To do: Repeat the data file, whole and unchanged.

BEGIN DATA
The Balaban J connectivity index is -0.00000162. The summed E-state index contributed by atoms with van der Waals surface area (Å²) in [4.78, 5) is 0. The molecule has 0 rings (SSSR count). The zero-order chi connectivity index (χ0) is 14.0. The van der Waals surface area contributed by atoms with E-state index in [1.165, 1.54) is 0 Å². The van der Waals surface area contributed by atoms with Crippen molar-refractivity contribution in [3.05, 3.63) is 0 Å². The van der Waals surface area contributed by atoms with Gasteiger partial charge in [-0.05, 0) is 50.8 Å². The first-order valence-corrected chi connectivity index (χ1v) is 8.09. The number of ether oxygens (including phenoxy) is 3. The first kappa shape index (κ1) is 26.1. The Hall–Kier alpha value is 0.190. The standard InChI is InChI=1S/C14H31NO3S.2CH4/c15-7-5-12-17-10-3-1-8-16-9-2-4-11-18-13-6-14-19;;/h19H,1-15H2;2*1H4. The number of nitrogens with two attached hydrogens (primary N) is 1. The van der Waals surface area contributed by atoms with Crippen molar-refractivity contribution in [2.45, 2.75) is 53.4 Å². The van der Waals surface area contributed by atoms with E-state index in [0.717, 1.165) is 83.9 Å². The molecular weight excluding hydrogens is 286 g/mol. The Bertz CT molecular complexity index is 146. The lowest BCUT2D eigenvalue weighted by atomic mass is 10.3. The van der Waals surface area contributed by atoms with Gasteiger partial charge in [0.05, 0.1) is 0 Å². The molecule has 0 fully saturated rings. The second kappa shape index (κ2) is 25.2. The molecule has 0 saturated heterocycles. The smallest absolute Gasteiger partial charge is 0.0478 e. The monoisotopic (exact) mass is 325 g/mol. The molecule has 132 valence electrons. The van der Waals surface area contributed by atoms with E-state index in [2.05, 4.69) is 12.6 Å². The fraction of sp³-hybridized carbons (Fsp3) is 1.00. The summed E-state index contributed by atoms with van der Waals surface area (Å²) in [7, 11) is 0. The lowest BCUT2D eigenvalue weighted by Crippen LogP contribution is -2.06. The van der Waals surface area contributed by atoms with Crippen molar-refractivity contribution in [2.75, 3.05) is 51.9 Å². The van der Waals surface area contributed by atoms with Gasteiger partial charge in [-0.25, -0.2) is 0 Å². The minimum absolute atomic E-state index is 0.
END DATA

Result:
The Balaban J connectivity index is -0.00000162. The summed E-state index contributed by atoms with van der Waals surface area (Å²) in [4.78, 5) is 0. The molecule has 0 rings (SSSR count). The zero-order chi connectivity index (χ0) is 14.0. The van der Waals surface area contributed by atoms with E-state index in [1.165, 1.54) is 0 Å². The van der Waals surface area contributed by atoms with Crippen molar-refractivity contribution in [3.05, 3.63) is 0 Å². The van der Waals surface area contributed by atoms with Gasteiger partial charge in [-0.05, 0) is 50.8 Å². The first-order valence-corrected chi connectivity index (χ1v) is 8.09. The number of ether oxygens (including phenoxy) is 3. The first kappa shape index (κ1) is 26.1. The Hall–Kier alpha value is 0.190. The standard InChI is InChI=1S/C14H31NO3S.2CH4/c15-7-5-12-17-10-3-1-8-16-9-2-4-11-18-13-6-14-19;;/h19H,1-15H2;2*1H4. The number of nitrogens with two attached hydrogens (primary N) is 1. The van der Waals surface area contributed by atoms with Crippen molar-refractivity contribution in [2.45, 2.75) is 53.4 Å². The van der Waals surface area contributed by atoms with E-state index in [0.717, 1.165) is 83.9 Å². The molecular weight excluding hydrogens is 286 g/mol. The Bertz CT molecular complexity index is 146. The lowest BCUT2D eigenvalue weighted by atomic mass is 10.3. The van der Waals surface area contributed by atoms with Gasteiger partial charge in [0.05, 0.1) is 0 Å². The molecule has 0 fully saturated rings. The second kappa shape index (κ2) is 25.2. The molecule has 0 saturated heterocycles. The smallest absolute Gasteiger partial charge is 0.0478 e. The monoisotopic (exact) mass is 325 g/mol. The molecule has 132 valence electrons. The van der Waals surface area contributed by atoms with E-state index in [2.05, 4.69) is 12.6 Å². The fraction of sp³-hybridized carbons (Fsp3) is 1.00. The summed E-state index contributed by atoms with van der Waals surface area (Å²) in [7, 11) is 0. The lowest BCUT2D eigenvalue weighted by Crippen LogP contribution is -2.06. The van der Waals surface area contributed by atoms with Crippen molar-refractivity contribution in [2.75, 3.05) is 51.9 Å². The van der Waals surface area contributed by atoms with Gasteiger partial charge in [-0.25, -0.2) is 0 Å². The minimum absolute atomic E-state index is 0.